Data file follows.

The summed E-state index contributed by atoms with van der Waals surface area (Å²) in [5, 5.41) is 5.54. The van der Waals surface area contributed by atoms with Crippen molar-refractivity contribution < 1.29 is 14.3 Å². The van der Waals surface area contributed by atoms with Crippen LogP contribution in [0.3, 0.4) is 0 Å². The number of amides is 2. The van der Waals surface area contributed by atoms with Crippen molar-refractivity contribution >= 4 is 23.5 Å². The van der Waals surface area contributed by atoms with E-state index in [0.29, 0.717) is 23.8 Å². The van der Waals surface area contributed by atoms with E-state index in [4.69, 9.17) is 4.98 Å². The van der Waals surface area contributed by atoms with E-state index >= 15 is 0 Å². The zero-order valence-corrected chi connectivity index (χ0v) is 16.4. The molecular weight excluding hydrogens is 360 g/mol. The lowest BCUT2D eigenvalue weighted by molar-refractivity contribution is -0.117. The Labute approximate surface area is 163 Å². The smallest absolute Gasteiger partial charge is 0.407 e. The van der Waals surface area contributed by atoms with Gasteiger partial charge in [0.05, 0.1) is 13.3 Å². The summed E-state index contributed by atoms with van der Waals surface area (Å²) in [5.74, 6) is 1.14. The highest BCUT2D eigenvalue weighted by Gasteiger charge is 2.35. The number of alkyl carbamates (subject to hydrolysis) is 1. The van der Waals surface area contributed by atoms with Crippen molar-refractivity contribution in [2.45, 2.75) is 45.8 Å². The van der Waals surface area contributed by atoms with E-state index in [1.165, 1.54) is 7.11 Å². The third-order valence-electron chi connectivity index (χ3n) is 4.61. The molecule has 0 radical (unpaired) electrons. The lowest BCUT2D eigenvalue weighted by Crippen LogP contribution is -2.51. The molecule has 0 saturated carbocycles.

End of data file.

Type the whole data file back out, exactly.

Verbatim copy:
The summed E-state index contributed by atoms with van der Waals surface area (Å²) in [5, 5.41) is 5.54. The van der Waals surface area contributed by atoms with Crippen molar-refractivity contribution < 1.29 is 14.3 Å². The van der Waals surface area contributed by atoms with Crippen LogP contribution in [0.3, 0.4) is 0 Å². The number of amides is 2. The van der Waals surface area contributed by atoms with Crippen molar-refractivity contribution >= 4 is 23.5 Å². The van der Waals surface area contributed by atoms with E-state index in [0.29, 0.717) is 23.8 Å². The van der Waals surface area contributed by atoms with E-state index in [4.69, 9.17) is 4.98 Å². The van der Waals surface area contributed by atoms with E-state index >= 15 is 0 Å². The zero-order valence-corrected chi connectivity index (χ0v) is 16.4. The molecular weight excluding hydrogens is 360 g/mol. The lowest BCUT2D eigenvalue weighted by molar-refractivity contribution is -0.117. The Labute approximate surface area is 163 Å². The smallest absolute Gasteiger partial charge is 0.407 e. The van der Waals surface area contributed by atoms with Gasteiger partial charge in [0.05, 0.1) is 13.3 Å². The summed E-state index contributed by atoms with van der Waals surface area (Å²) in [5.74, 6) is 1.14. The highest BCUT2D eigenvalue weighted by Gasteiger charge is 2.35. The number of alkyl carbamates (subject to hydrolysis) is 1. The van der Waals surface area contributed by atoms with Crippen molar-refractivity contribution in [2.45, 2.75) is 45.8 Å². The van der Waals surface area contributed by atoms with E-state index in [1.165, 1.54) is 7.11 Å². The third-order valence-electron chi connectivity index (χ3n) is 4.61. The molecule has 0 radical (unpaired) electrons. The lowest BCUT2D eigenvalue weighted by Crippen LogP contribution is -2.51. The molecule has 0 saturated carbocycles.